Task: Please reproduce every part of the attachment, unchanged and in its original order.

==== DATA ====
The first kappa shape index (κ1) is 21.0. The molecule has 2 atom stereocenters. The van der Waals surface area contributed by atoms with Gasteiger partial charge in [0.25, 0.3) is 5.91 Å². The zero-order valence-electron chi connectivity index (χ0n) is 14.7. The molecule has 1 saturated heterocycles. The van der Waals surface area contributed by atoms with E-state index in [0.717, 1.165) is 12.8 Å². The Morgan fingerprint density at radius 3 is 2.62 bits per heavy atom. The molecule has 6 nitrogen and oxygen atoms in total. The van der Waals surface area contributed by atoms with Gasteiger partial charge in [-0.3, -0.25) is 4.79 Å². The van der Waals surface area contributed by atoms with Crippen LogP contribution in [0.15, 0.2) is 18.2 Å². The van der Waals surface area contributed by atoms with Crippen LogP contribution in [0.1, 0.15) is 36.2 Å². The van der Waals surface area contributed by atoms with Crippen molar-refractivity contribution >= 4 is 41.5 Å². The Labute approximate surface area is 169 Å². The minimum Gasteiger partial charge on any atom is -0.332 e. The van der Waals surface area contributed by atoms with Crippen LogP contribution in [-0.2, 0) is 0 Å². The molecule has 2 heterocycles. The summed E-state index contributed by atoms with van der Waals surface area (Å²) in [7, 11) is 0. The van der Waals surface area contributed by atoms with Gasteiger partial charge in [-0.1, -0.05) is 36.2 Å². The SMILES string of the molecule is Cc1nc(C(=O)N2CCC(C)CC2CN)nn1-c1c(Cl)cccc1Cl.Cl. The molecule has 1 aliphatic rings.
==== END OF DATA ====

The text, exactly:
The first kappa shape index (κ1) is 21.0. The molecule has 2 atom stereocenters. The van der Waals surface area contributed by atoms with Gasteiger partial charge in [0.25, 0.3) is 5.91 Å². The zero-order valence-electron chi connectivity index (χ0n) is 14.7. The molecule has 1 saturated heterocycles. The van der Waals surface area contributed by atoms with E-state index in [0.717, 1.165) is 12.8 Å². The Morgan fingerprint density at radius 3 is 2.62 bits per heavy atom. The molecule has 6 nitrogen and oxygen atoms in total. The van der Waals surface area contributed by atoms with Gasteiger partial charge in [-0.3, -0.25) is 4.79 Å². The van der Waals surface area contributed by atoms with Crippen LogP contribution in [0.15, 0.2) is 18.2 Å². The van der Waals surface area contributed by atoms with Crippen LogP contribution in [0.1, 0.15) is 36.2 Å². The van der Waals surface area contributed by atoms with Crippen molar-refractivity contribution >= 4 is 41.5 Å². The Labute approximate surface area is 169 Å². The minimum Gasteiger partial charge on any atom is -0.332 e. The van der Waals surface area contributed by atoms with Crippen LogP contribution in [-0.2, 0) is 0 Å². The molecule has 2 heterocycles. The summed E-state index contributed by atoms with van der Waals surface area (Å²) in [7, 11) is 0. The van der Waals surface area contributed by atoms with Gasteiger partial charge in [-0.1, -0.05) is 36.2 Å². The SMILES string of the molecule is Cc1nc(C(=O)N2CCC(C)CC2CN)nn1-c1c(Cl)cccc1Cl.Cl. The molecule has 1 aliphatic rings.